grazing lands

NRCS Offers Conservation Programs for Ag Producers

Dan Conservation, Environment, USDA-NRCS


USDA’s Natural Resources Conservation Service (NRCS) wants to remind eligible landowners and agricultural producers about the various voluntary programs they offer that provide financial and technical assistance to help manage natural resources in a sustainable manner.

Through these programs, NRCS approves contracts to provide financial assistance to help plan and implement conservation practices that address natural resource concerns or opportunities to help save energy, improve soil, water, plant, air, animal and related resources on agricultural lands and non-industrial private forest land.

Jimmy Bramblett, NRCS deputy chief for programs, explains how the funding opportunities work.

And Brabblett explains why producers should want to participate in NRCS programs.

Courtesy USDA/NRCS

The Environmental Quality Incentives Program (EQIP) provides financial and technical assistance to agricultural producers in order to address natural resource concerns and deliver environmental benefits such as improved water and air quality, conserved ground and surface water, reduced soil erosion and sedimentation or improved or created wildlife habitat.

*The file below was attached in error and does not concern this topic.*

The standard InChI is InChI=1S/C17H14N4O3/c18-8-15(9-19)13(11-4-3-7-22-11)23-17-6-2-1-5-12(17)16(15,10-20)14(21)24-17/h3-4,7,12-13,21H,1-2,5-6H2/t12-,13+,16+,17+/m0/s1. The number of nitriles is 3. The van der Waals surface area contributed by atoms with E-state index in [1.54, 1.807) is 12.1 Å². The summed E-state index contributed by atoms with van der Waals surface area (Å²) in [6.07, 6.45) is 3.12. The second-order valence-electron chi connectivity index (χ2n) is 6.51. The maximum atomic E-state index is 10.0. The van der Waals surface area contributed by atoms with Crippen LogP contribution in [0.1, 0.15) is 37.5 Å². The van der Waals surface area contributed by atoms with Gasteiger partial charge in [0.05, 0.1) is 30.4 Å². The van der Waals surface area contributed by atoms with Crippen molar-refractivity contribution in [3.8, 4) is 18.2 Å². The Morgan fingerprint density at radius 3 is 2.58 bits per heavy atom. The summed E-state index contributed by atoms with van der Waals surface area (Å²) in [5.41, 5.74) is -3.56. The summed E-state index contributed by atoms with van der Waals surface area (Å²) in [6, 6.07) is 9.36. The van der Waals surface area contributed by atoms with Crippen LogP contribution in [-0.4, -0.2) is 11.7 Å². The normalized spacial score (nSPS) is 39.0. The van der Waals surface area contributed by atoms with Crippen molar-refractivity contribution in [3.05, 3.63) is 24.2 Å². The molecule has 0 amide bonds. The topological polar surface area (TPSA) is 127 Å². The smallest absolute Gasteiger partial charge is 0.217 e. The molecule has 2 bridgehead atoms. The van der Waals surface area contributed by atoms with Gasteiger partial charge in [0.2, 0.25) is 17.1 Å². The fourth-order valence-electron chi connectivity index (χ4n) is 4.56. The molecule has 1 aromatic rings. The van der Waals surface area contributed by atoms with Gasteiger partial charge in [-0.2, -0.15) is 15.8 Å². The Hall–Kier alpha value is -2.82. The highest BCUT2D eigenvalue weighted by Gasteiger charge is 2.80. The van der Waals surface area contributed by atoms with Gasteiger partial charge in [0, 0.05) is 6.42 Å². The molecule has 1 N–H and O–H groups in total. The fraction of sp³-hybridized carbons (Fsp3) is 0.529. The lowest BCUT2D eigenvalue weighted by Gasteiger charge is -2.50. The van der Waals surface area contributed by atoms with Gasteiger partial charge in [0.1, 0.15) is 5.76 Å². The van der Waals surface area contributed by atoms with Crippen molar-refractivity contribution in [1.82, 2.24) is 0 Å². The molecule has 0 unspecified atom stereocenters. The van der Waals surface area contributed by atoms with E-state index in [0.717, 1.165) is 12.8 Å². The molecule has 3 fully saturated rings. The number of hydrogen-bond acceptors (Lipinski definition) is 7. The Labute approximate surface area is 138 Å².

The Conservation Stewardship Program (CSP) helps agricultural producers maintain and improve their existing conservation systems and adopt additional conservation activities to address priority resources concerns. Participants earn CSP payments for conservation performance, the higher the performance, the higher the payment.

The Agricultural Management Assistance Program (AMA) helps agricultural producers use conservation to manage risk and solve natural resource issues through natural resources conservation. NRCS administers the AMA conservation provisions while the Agricultural Marketing Service and the Risk Management Agency implement other provisions under AMA.

To learn more about these and other financial assistance programs that NRCS is involved with click here, or contact your local USDA Service Center.